On a Mission to Make Healthy, Local Food Affordable and Accessible

Kate and Lindsey 2

Photo by Jeff Janacek of DreamPop Media

CFSA’s mission is to help people in the Carolinas grow and eat local, organic food.  We have a proven track record of training farmers to grow organically, increasing access to high-value markets for small-scale farms, and advocating for farm and food policy reform.  But, we realized that an important piece of the seed-to-plate puzzle was missing: In many parts of NC and SC, the local food infrastructure was lacking or inadequate to handle demand.  In other words, we’ve helped train farmers to grow and raise local, sustainable produce and meats, but facilities for aggregation, processing, distribution, and transportation to get those ingredients from farm to fork were few and far between.


To bridge this gap, late last year CFSA launched an exciting new Food Project Consulting initiative whose goal is to build and strengthen sustainable community food infrastructure in the Carolinas.  We selected eight innovative and exciting food projects –four in North Carolina and four in South Carolina–to provide with consulting and technical services this year. Our team will work one-on-one with each project in order to launch and develop their sustainable food businesses.


We’re excited to introduce you to these projects and the passionate people behind them.  For our first feature, we’d like you to meet Lindsey Barrow, Jr. and Kate Dewitt, founders of Lowcountry Street Grocery in Charleston, SC.  Lowcountry Street Grocery (LSG) is a mission-driven, mobile farmers’ market designed to make healthy, local food affordable and accessible to all Charleston residents. The mobile market’s operations and sales will take place aboard a classic retrofitted school bus that will travel across the Lowcountry. Sourcing from their own farms, a small farms’ cooperative, and from local businesses, they will bring high-demand, healthy, local food directly to their patrons’ neighborhoods. CFSA recently sat down with this dynamic duo, to learn more about Lowcountry Street Grocery and the inspiring vision they have for bringing healthy, local food to Charleston’s food deserts.


CFSA:  Tell us about Lowcountry Street Grocery.  How did the idea for the business come about?

LSG:   Lowcountry Street Grocery’s mission is to provide and sustain healthy food access in Charleston’s food deserts by bolstering and leveraging our local food economy. Our model is founded on the principle that utilizing traditional business tools can create a more synergistic and sustainable way to make necessary change and do good. We will reinvest revenue generated from sales in affluent markets and local restaurants in order to sustain an affordable pricing strategy in the communities that need it the most. In this way, our mobile market will reach the communities that would otherwise remain underserved, while continuing to foster the connections between producer and consumer that are so essential to a thriving local food economy.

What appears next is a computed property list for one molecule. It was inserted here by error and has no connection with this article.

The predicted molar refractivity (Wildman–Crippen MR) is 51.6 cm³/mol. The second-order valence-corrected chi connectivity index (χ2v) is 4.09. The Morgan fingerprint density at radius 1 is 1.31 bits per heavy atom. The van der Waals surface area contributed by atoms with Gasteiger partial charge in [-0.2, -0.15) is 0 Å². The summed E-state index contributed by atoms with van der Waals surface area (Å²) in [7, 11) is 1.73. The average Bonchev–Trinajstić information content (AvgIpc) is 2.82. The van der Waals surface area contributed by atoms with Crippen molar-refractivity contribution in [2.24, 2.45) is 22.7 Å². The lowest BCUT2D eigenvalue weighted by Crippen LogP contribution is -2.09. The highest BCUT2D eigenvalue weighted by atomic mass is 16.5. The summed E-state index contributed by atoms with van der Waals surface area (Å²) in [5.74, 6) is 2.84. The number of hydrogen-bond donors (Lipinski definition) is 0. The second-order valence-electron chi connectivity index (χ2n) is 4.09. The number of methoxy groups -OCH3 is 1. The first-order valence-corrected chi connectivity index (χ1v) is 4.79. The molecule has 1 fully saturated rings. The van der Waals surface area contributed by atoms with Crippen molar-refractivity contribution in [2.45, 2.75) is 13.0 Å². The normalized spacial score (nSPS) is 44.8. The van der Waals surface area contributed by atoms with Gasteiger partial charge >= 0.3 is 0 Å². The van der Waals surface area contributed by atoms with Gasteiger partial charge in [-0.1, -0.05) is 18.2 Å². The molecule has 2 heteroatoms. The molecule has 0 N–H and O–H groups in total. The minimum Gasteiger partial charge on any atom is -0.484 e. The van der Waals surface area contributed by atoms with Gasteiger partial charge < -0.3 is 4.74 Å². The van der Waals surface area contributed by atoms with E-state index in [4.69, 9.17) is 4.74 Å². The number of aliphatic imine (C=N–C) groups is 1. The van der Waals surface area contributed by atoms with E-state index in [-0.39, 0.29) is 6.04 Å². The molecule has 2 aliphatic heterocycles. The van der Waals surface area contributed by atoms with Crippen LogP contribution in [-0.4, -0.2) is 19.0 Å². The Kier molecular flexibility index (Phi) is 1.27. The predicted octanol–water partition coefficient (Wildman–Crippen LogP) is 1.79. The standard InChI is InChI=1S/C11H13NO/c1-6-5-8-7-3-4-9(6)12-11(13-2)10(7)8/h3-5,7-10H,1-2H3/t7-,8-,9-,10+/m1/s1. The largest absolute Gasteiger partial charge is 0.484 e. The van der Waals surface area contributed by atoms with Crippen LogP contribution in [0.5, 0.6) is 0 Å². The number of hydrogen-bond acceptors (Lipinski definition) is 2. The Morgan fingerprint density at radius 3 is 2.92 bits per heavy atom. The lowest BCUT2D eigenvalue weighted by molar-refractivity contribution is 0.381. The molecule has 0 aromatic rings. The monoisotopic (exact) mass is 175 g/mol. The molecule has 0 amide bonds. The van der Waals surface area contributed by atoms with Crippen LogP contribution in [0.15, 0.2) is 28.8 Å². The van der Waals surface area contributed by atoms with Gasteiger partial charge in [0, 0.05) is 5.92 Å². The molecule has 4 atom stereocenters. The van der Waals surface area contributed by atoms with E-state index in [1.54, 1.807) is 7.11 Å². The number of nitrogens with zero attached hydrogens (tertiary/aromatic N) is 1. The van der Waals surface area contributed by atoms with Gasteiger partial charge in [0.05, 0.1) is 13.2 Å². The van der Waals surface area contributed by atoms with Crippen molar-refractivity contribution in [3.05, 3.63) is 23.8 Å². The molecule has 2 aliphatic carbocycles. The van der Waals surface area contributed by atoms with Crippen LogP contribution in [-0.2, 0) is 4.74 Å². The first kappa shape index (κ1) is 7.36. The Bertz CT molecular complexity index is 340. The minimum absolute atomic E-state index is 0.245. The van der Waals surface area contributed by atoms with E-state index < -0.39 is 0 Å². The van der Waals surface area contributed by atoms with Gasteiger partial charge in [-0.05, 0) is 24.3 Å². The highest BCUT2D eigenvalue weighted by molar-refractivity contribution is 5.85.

CFSA:  What characteristics of the Lowcountry make it a great place to start LSG?
Obviously, the Lowcountry offers an agricultural diversity and abundance that is ideal for this type of initiative. We have so many small, young, and beginning farmers in town, in addition to long-standing agricultural landmarks like Ambrose Family Farm and Joseph Fields. There is a high-demand for home grown, farm-fresh, local produce that comes naturally for the people who live here.

But more than that, there is an interesting paradox in Charleston that inspired the concept for LSG. We have been rated the number one tourist destination in the country for several years in a row. Downtown is home to nationally recognized, award-winning chefs and restaurants, the most popular of which source from farms right here in the Lowcountry. And yet, just two miles outside of downtown, children are living farther below the poverty line than anywhere else in the state. Charleston has many food deserts, and many families that experience low-to-no access to healthy affordable food, despite the abundance that our area offers in terms of healthy, local food.  According to estimates by the USDA, approximately 20,000 of our neighbors here in Charleston fit this definition.  The existence of food insecurity in Charleston is a problem of access, not availability. That’s why we think our model is so perfect for the needs of our community: It’s a way of taking what IS working within our local food economy, and simply extending it to begin investing in healthy food access for the communities that need it the most. It’s about making the concept of “local” work for ALL locals.